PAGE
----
Interjection — (part of speech) a word or phrase that conveys strong feeling, usually used by itself or as an introduction to a sentence. Interjections are not commonly used in academic writing.
Mass noun — a noun that is uncountable and therefore has no plural form. Examples include information, research, rain, and furniture. Also called a non-count noun.
Non-count noun — see mass noun.
Nonrestrictive element — additional information about a subject or object in a sentence; removal of a nonrestrictive element would not alter the meaning of the rest of the sentence.
Noun — (part of speech) any concrete or abstract thing, including people, places, objects, characteristics, and ideas.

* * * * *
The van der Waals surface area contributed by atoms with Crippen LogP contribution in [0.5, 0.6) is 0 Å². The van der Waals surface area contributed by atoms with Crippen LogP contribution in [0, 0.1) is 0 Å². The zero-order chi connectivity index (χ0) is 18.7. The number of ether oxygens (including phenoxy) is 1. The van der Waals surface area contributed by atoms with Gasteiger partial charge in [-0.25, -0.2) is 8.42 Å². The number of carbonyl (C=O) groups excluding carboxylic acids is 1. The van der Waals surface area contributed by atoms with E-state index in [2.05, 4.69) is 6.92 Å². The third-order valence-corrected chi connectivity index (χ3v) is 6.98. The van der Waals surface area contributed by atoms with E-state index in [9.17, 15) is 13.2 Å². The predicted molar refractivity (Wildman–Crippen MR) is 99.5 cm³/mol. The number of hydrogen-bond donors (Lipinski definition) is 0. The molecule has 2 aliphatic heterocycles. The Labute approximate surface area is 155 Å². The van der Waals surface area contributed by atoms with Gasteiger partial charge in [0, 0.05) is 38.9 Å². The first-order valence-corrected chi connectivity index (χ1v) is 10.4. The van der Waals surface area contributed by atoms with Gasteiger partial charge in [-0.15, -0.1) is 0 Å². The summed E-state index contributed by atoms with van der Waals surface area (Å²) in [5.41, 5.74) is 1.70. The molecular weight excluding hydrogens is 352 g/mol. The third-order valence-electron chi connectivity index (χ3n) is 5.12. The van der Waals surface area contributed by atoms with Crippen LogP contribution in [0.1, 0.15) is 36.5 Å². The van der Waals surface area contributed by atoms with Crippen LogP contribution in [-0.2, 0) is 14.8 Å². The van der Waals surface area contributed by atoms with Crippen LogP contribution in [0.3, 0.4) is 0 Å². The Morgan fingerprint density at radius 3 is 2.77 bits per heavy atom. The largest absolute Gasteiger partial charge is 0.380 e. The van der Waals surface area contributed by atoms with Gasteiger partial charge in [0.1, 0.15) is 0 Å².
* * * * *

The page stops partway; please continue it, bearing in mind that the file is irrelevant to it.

Noun adjunct — see attributive noun.
Object — a noun or pronoun, usually found in the predicate, which is being acted upon or otherwise involved in the completion of the action that a subject is carrying out. In the sentence “Steve ate the entire pizza,” pizza is the object.
Oxford comma — see serial comma.
Parentheses () — (punctuation mark) symbols used to delimit nonessential material within in a sentence.
Part of speech — a class of word that is defined by its grammar and usage. Traditionally, English is considered to have eight parts of speech: nouns, pronouns, adjectives, verbs, adverbs, prepositions, conjunctions, and interjections.
Period (.) — (punctuation mark) a symbol used to end a sentence or an abbreviation.